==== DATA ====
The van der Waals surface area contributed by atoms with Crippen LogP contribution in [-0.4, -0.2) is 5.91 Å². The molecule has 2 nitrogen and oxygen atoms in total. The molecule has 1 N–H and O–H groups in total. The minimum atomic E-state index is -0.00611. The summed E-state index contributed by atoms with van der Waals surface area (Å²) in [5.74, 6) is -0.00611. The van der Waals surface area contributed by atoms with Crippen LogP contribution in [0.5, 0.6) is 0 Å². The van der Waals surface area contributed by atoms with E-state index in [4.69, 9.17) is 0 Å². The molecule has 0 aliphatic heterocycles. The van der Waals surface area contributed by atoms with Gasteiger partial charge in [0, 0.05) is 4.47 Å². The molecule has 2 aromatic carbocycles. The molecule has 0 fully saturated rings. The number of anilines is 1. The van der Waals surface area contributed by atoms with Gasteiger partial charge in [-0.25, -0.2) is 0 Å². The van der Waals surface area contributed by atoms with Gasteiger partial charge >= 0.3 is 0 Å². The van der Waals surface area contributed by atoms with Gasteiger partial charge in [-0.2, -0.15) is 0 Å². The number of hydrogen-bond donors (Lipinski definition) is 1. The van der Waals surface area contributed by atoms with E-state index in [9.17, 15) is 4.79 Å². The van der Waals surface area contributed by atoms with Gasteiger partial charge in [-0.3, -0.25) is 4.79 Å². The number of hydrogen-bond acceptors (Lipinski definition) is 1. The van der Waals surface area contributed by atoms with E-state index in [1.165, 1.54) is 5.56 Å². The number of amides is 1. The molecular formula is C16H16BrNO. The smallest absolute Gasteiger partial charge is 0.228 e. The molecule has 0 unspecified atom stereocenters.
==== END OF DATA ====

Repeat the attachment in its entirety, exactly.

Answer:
The van der Waals surface area contributed by atoms with Crippen LogP contribution in [-0.4, -0.2) is 5.91 Å². The molecule has 2 nitrogen and oxygen atoms in total. The molecule has 1 N–H and O–H groups in total. The minimum atomic E-state index is -0.00611. The summed E-state index contributed by atoms with van der Waals surface area (Å²) in [5.74, 6) is -0.00611. The van der Waals surface area contributed by atoms with Crippen LogP contribution in [0.5, 0.6) is 0 Å². The van der Waals surface area contributed by atoms with E-state index in [4.69, 9.17) is 0 Å². The molecule has 0 aliphatic heterocycles. The van der Waals surface area contributed by atoms with Gasteiger partial charge in [0, 0.05) is 4.47 Å². The molecule has 2 aromatic carbocycles. The molecule has 0 fully saturated rings. The number of anilines is 1. The van der Waals surface area contributed by atoms with Gasteiger partial charge in [-0.25, -0.2) is 0 Å². The van der Waals surface area contributed by atoms with Gasteiger partial charge >= 0.3 is 0 Å². The van der Waals surface area contributed by atoms with Gasteiger partial charge in [-0.2, -0.15) is 0 Å². The number of hydrogen-bond donors (Lipinski definition) is 1. The van der Waals surface area contributed by atoms with E-state index in [9.17, 15) is 4.79 Å². The van der Waals surface area contributed by atoms with Gasteiger partial charge in [-0.3, -0.25) is 4.79 Å². The number of hydrogen-bond acceptors (Lipinski definition) is 1. The van der Waals surface area contributed by atoms with E-state index in [1.165, 1.54) is 5.56 Å². The number of amides is 1. The molecular formula is C16H16BrNO. The smallest absolute Gasteiger partial charge is 0.228 e. The molecule has 0 unspecified atom stereocenters.